Seasonal Affective Disorder Q&A

Niamh Carroll, MD is a primary care physician at Tufts Medical Center.It’s nice to have snow – every once in a while. A layer of fresh white powder has the ability to brighten a dreary day. But the grey skies that often accompany these short winter days can really do a number on a person’s mood. It’s not uncommon to feel a little down when you rarely see daylight.  But at what point does the “blah” feeling that comes with the dull days become a real issue you should address?

Niamh Carroll, MD a Primary Care Physician at Tufts Medical Center's Primary Care Boston practice, answered a few questions about Seasonal Affective Disorder, a type of depression that occurs when the gray days get to be a little too much to handle.

Q: So, what exactly is Seasonal Affective Disorder, or SAD?

A: Seasonal Affective Disorder (SAD) is a type of depression that comes and goes with the seasons, typically starting in the late fall and early winter and going away during the spring and summer. Depressive episodes linked to the summer can occur, but are much less common than winter episodes of SAD.

People with SAD feel depressed during the shorter days of winter, and have more energy and are happier during the brightness of spring and summer. SAD occurs more often in young adults than older adults, and in women than in men. People who live further from the equator are also more likely to be affected by SAD – which means the short days and long winters we experience in Boston can really be a factor!

Q: What are the symptoms of SAD?

A: People who have SAD will experience a combination of the following symptoms during the fall and winter.  Often the symptoms will peak in January and February.

  • Depressed mood or feeling low
  • Feeling hopeless or guilty
  • Fatigue or loss of energy
  • Loss of interest in things you typically enjoy
  • Having problems with sleeping (too much or too little)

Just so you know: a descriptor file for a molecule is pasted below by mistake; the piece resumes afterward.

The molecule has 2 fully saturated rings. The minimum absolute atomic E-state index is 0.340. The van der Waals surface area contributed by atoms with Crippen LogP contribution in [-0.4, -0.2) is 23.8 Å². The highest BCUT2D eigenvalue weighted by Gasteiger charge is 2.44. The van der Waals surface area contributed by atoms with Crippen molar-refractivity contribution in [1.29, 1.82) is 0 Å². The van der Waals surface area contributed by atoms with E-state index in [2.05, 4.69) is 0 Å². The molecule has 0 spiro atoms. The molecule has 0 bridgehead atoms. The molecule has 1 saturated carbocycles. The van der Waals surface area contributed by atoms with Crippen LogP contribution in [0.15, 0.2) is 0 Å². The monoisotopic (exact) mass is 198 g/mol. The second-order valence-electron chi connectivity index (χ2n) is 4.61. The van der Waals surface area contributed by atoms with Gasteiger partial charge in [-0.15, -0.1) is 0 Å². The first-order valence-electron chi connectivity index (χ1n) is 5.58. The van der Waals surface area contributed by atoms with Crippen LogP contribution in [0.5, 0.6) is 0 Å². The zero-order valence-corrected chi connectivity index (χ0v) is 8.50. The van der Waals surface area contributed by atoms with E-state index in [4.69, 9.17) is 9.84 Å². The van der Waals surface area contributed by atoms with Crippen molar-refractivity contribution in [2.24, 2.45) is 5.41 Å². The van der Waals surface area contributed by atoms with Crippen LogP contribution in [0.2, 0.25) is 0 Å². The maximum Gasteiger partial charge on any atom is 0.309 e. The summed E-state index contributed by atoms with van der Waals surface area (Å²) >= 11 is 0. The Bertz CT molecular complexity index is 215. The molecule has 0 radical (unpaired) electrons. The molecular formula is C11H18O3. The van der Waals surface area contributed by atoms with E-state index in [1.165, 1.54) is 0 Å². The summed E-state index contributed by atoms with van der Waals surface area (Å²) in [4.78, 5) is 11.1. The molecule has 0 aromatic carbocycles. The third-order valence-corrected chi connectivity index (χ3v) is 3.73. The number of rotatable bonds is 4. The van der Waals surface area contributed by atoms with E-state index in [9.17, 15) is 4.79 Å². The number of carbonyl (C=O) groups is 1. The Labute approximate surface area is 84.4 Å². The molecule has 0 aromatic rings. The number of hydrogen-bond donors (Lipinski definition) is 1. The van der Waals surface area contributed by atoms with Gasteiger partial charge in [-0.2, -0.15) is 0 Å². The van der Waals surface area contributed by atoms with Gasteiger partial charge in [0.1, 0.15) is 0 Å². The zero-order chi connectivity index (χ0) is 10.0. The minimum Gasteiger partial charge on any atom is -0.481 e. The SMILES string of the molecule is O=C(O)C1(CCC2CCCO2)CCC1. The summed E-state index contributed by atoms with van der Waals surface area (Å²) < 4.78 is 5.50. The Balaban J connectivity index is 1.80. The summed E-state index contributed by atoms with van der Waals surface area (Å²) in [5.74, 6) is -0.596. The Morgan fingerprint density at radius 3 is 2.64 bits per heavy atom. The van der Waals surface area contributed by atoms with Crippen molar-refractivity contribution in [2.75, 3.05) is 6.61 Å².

• Change in your weight and appetite (either an increase or decrease)
  • Having difficulty concentrating
  • Suicidal ideation

Q: What’s the difference between SAD & depression?

A: SAD is similar to depression but there is a seasonal pattern. The symptoms of SAD are worse in winter and improve with sunshine. Patients with SAD may note that they sleep and eat more in the winter, that they socialize less and that sunnier weather helps their mood. They may also crave carbohydrates.

Q: A lot of SAD symptoms sound like something we all experience when the weather keeps us cooped up. What’s the difference between SAD and plain old winter blues?

A: It’s true that a lot of people experience some of the symptoms of SAD in mild ways – but don’t have SAD or depression. In the winter, many of us rarely see the sun, don’t exercise as often, eat heavier meals and find ourselves spending more time on the couch wrapped in a blanket. These lifestyle changes can contribute to a person feeling depressed and tired, or result in weight gain – all symptoms of SAD.  But, if these changes in your lifestyle and mood are easily improved by an increase in exercise or a walk outside, you likely have the winter blues. On the other hand, people with SAD struggle to shake off these winter blues symptoms.

Q: How do I know if I should talk to someone about whether or not I have SAD?

A: If you notice a seasonal pattern to any of the symptoms as mentioned above, you should talk to your doctor.  Even if you have mild symptoms of the winter blues, it can’t hurt to have a discussion with your primary care doctor about your concerns. 

Q: How is SAD treated?

A: The primary treatments for SAD are light therapy, psychotherapy and antidepressants.

Many trials indicate that artificial bright white light is effective for patients with SAD, typically leading to a positive response or remission of SAD in about 60% of patients.  Light therapy mimics the natural light you don’t see in the wintertime, and may cause a change in brain chemicals linked to mood.  You should talk to your physician if you are having SAD symptoms and think you might be a candidate for this.

In addition to light therapy, your doctor might recommend speaking with a therapist. Your physician also may prescribe antidepressants based on the severity of your SAD symptoms.

Q: If I don’t have SAD, are there ways I can combat the winter blues I do get?

A: Yes, we encourage all our patients to pay special attention to good sleep hygiene, to walk outside daily if possible, and to continue to exercise. It is important to maintain a regular sleep-wake cycle can help, so you should limit your blue light (phone, TV, computer) exposure before bed. When you wake up, turning on lights and opening curtains to expose yourself to as much light as possible may be beneficial.